There are several methods of transferring buttonhole markings to the garment. Use the one most suited to the fabric. Here are some suggestions:
- Use transparent tape to mark where to begin, end, and place the buttonhole (Figure 7).
- Draw a line using a fabric marking pen, making sure to draw horizontal and vertical lines.
- Use pins to mark the beginning and ending line of the buttonhole (Figure 8).
- An expanding sewing gauge can be used to transfer markings to a garment or home décor project. This tool expands evenly to create marking points without having to manually move a ruler or piece of chalk/marking pen.
Figure 7. Transparent tape option.
Figure 8. Pins used to mark buttonhole placement.
Be sure the markings are on-grain. Mark appropriately for horizontal or vertical buttonholes.
Mark the buttonhole placement on the right side of the fabric. You can do this during the cutting and marking stage when you transfer all the other markings, or you can wait until just before you are ready to make the buttonholes. Even if you marked the placement lines when you cut out the garment, it’s a good idea to check them when you’re ready to make the buttonholes.
Some Button and Buttonhole Basics
- Whenever possible, stick to the size of button recommended for the project. The size should be indicated on the project instructions or notions list.
- If you can’t find a button you like in the right size, don’t select a button that is more than 1/8 inch larger or smaller. Otherwise, the buttons will either look out of proportion on the garment or the buttonholes must be respaced.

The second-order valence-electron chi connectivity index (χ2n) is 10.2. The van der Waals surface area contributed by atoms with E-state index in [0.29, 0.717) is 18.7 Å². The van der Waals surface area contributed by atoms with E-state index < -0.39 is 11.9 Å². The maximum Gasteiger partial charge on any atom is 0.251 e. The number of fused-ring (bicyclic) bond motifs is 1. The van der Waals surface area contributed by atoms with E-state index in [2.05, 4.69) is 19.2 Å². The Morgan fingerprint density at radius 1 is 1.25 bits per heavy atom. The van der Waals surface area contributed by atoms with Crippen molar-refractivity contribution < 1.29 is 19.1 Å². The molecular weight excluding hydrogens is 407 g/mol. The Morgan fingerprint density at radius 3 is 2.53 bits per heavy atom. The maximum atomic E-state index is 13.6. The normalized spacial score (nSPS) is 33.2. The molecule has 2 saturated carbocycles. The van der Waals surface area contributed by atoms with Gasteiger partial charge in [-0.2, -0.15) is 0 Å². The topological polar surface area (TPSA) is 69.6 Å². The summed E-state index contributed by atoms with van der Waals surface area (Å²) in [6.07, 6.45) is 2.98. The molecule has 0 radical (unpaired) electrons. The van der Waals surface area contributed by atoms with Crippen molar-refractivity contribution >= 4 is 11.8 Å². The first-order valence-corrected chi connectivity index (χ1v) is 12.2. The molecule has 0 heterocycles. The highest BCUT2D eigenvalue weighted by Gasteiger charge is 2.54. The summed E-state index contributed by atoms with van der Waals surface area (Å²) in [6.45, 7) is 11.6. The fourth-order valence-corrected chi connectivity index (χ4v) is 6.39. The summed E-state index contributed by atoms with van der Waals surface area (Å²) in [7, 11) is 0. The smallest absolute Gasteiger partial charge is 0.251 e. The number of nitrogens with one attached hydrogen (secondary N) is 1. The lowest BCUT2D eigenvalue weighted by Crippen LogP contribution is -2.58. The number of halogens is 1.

- To make sure buttonholes are accurately placed, begin stitching horizontal buttonholes at the marking closest to the garment edge; begin stitching vertical buttonholes at the marking closest to the upper edge of the garment.
- Always make a test buttonhole first on a scrap of fabric. Use the same number of layers (fabric, interfacing/stabilizer, facing, etc.) as the project will have.
|If your fabric doesn’t feed evenly through the machine, try using a piece of nonwoven stabilizer or tissue paper underneath. If your fabric is very sheer or very fragile, try putting the tissue paper underneath and on top. It’s easy to tear it away once the buttonholes are completed.|
Stitching the Buttonhole
Know the foot you may need for your machine as well as the settings. If you have never done buttonholes, refer to your owners manual. Depending on your machine, some may do an automatic buttonhole while others may require a manual change of the dial to move through the stitching process. If available, use a buttonhole foot rather than a standard foot for more consistently sized holes (Figure 9).
Figure 9. Buttonhole foot.
Cutting the Buttonhole Open